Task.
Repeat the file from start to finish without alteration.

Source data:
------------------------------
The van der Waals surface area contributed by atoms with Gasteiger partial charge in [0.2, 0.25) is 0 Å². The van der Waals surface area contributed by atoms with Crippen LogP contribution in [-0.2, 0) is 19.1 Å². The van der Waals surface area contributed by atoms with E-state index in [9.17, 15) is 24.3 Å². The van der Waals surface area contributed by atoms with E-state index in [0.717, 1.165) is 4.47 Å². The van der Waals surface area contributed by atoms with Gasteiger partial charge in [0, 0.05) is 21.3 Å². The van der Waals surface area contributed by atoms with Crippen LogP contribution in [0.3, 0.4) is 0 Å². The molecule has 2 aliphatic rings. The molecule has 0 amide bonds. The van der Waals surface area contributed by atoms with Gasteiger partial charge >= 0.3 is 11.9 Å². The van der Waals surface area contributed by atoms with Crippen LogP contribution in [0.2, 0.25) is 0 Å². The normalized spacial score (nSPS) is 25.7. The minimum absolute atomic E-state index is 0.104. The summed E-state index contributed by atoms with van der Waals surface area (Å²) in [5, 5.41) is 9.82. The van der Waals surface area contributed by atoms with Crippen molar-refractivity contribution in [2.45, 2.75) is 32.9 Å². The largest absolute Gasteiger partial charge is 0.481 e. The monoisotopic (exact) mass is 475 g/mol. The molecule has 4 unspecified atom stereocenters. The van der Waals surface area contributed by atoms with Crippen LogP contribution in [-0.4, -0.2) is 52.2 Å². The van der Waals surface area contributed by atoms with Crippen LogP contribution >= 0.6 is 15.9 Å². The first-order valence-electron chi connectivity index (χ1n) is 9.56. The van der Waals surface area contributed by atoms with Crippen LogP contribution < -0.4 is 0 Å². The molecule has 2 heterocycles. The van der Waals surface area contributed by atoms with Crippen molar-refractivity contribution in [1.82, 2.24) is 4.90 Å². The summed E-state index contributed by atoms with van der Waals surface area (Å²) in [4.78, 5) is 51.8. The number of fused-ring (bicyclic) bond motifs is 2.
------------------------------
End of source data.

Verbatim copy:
The van der Waals surface area contributed by atoms with Gasteiger partial charge in [0.2, 0.25) is 0 Å². The van der Waals surface area contributed by atoms with Crippen LogP contribution in [-0.2, 0) is 19.1 Å². The van der Waals surface area contributed by atoms with E-state index in [9.17, 15) is 24.3 Å². The van der Waals surface area contributed by atoms with E-state index in [0.717, 1.165) is 4.47 Å². The van der Waals surface area contributed by atoms with Gasteiger partial charge in [0, 0.05) is 21.3 Å². The van der Waals surface area contributed by atoms with Crippen LogP contribution in [0.3, 0.4) is 0 Å². The molecule has 2 aliphatic rings. The molecule has 0 amide bonds. The van der Waals surface area contributed by atoms with Gasteiger partial charge >= 0.3 is 11.9 Å². The van der Waals surface area contributed by atoms with Crippen LogP contribution in [0.2, 0.25) is 0 Å². The normalized spacial score (nSPS) is 25.7. The minimum absolute atomic E-state index is 0.104. The summed E-state index contributed by atoms with van der Waals surface area (Å²) in [5, 5.41) is 9.82. The van der Waals surface area contributed by atoms with Crippen molar-refractivity contribution in [2.45, 2.75) is 32.9 Å². The largest absolute Gasteiger partial charge is 0.481 e. The monoisotopic (exact) mass is 475 g/mol. The molecule has 4 unspecified atom stereocenters. The van der Waals surface area contributed by atoms with Crippen LogP contribution in [-0.4, -0.2) is 52.2 Å². The van der Waals surface area contributed by atoms with Crippen LogP contribution >= 0.6 is 15.9 Å². The first-order valence-electron chi connectivity index (χ1n) is 9.56. The van der Waals surface area contributed by atoms with Crippen LogP contribution < -0.4 is 0 Å². The molecule has 2 heterocycles. The van der Waals surface area contributed by atoms with Crippen molar-refractivity contribution in [1.82, 2.24) is 4.90 Å². The summed E-state index contributed by atoms with van der Waals surface area (Å²) in [4.78, 5) is 51.8. The number of fused-ring (bicyclic) bond motifs is 2.